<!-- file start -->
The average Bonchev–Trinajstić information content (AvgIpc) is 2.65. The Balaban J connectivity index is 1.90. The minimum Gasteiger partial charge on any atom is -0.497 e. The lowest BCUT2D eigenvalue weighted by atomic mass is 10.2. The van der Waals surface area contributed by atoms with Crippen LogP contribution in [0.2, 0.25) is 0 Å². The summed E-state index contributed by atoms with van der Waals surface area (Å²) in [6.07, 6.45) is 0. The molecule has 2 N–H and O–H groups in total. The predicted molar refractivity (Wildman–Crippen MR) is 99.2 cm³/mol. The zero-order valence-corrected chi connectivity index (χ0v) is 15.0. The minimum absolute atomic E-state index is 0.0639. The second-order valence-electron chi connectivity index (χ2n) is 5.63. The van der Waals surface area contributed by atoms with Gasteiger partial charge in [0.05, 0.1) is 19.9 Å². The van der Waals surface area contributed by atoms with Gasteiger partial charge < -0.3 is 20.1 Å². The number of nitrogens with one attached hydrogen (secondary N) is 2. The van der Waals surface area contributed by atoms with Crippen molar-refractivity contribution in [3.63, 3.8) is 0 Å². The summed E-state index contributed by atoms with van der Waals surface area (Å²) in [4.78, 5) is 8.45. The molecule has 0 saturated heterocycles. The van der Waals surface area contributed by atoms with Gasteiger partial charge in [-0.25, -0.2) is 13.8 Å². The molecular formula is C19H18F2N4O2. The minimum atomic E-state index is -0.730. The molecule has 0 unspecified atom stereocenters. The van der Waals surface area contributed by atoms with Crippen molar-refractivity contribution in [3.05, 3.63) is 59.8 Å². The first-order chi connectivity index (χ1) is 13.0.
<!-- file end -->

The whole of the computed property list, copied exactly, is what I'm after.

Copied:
The average Bonchev–Trinajstić information content (AvgIpc) is 2.65. The Balaban J connectivity index is 1.90. The minimum Gasteiger partial charge on any atom is -0.497 e. The lowest BCUT2D eigenvalue weighted by atomic mass is 10.2. The van der Waals surface area contributed by atoms with Crippen LogP contribution in [0.2, 0.25) is 0 Å². The summed E-state index contributed by atoms with van der Waals surface area (Å²) in [6.07, 6.45) is 0. The molecule has 2 N–H and O–H groups in total. The predicted molar refractivity (Wildman–Crippen MR) is 99.2 cm³/mol. The zero-order valence-corrected chi connectivity index (χ0v) is 15.0. The minimum absolute atomic E-state index is 0.0639. The second-order valence-electron chi connectivity index (χ2n) is 5.63. The van der Waals surface area contributed by atoms with Gasteiger partial charge in [0.05, 0.1) is 19.9 Å². The van der Waals surface area contributed by atoms with Gasteiger partial charge < -0.3 is 20.1 Å². The number of nitrogens with one attached hydrogen (secondary N) is 2. The van der Waals surface area contributed by atoms with Crippen molar-refractivity contribution in [3.63, 3.8) is 0 Å². The summed E-state index contributed by atoms with van der Waals surface area (Å²) in [4.78, 5) is 8.45. The molecule has 0 saturated heterocycles. The van der Waals surface area contributed by atoms with Gasteiger partial charge in [-0.25, -0.2) is 13.8 Å². The molecular formula is C19H18F2N4O2. The minimum atomic E-state index is -0.730. The molecule has 0 unspecified atom stereocenters. The van der Waals surface area contributed by atoms with Crippen molar-refractivity contribution in [3.05, 3.63) is 59.8 Å². The first-order chi connectivity index (χ1) is 13.0.